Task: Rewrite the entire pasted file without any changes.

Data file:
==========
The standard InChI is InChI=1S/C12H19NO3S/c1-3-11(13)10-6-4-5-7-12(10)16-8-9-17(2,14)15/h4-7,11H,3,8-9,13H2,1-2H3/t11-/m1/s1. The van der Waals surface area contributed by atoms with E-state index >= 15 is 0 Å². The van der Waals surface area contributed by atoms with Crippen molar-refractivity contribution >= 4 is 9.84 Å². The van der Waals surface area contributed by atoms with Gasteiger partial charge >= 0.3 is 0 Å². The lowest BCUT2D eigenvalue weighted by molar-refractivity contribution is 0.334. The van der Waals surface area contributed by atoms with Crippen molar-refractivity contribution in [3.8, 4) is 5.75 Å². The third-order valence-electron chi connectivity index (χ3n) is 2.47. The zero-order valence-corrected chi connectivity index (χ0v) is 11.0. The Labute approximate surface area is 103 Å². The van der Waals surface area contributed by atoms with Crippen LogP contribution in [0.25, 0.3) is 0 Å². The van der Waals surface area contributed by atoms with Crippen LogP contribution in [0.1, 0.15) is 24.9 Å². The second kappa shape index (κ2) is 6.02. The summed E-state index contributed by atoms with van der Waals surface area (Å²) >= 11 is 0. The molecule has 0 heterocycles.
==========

The standard InChI is InChI=1S/C12H19NO3S/c1-3-11(13)10-6-4-5-7-12(10)16-8-9-17(2,14)15/h4-7,11H,3,8-9,13H2,1-2H3/t11-/m1/s1. The van der Waals surface area contributed by atoms with E-state index >= 15 is 0 Å². The van der Waals surface area contributed by atoms with Crippen molar-refractivity contribution >= 4 is 9.84 Å². The van der Waals surface area contributed by atoms with Gasteiger partial charge >= 0.3 is 0 Å². The lowest BCUT2D eigenvalue weighted by molar-refractivity contribution is 0.334. The van der Waals surface area contributed by atoms with Crippen molar-refractivity contribution in [3.8, 4) is 5.75 Å². The third-order valence-electron chi connectivity index (χ3n) is 2.47. The zero-order valence-corrected chi connectivity index (χ0v) is 11.0. The Labute approximate surface area is 103 Å². The van der Waals surface area contributed by atoms with Crippen LogP contribution in [0.25, 0.3) is 0 Å². The van der Waals surface area contributed by atoms with Crippen LogP contribution in [0.1, 0.15) is 24.9 Å². The second kappa shape index (κ2) is 6.02. The summed E-state index contributed by atoms with van der Waals surface area (Å²) >= 11 is 0. The molecule has 0 heterocycles.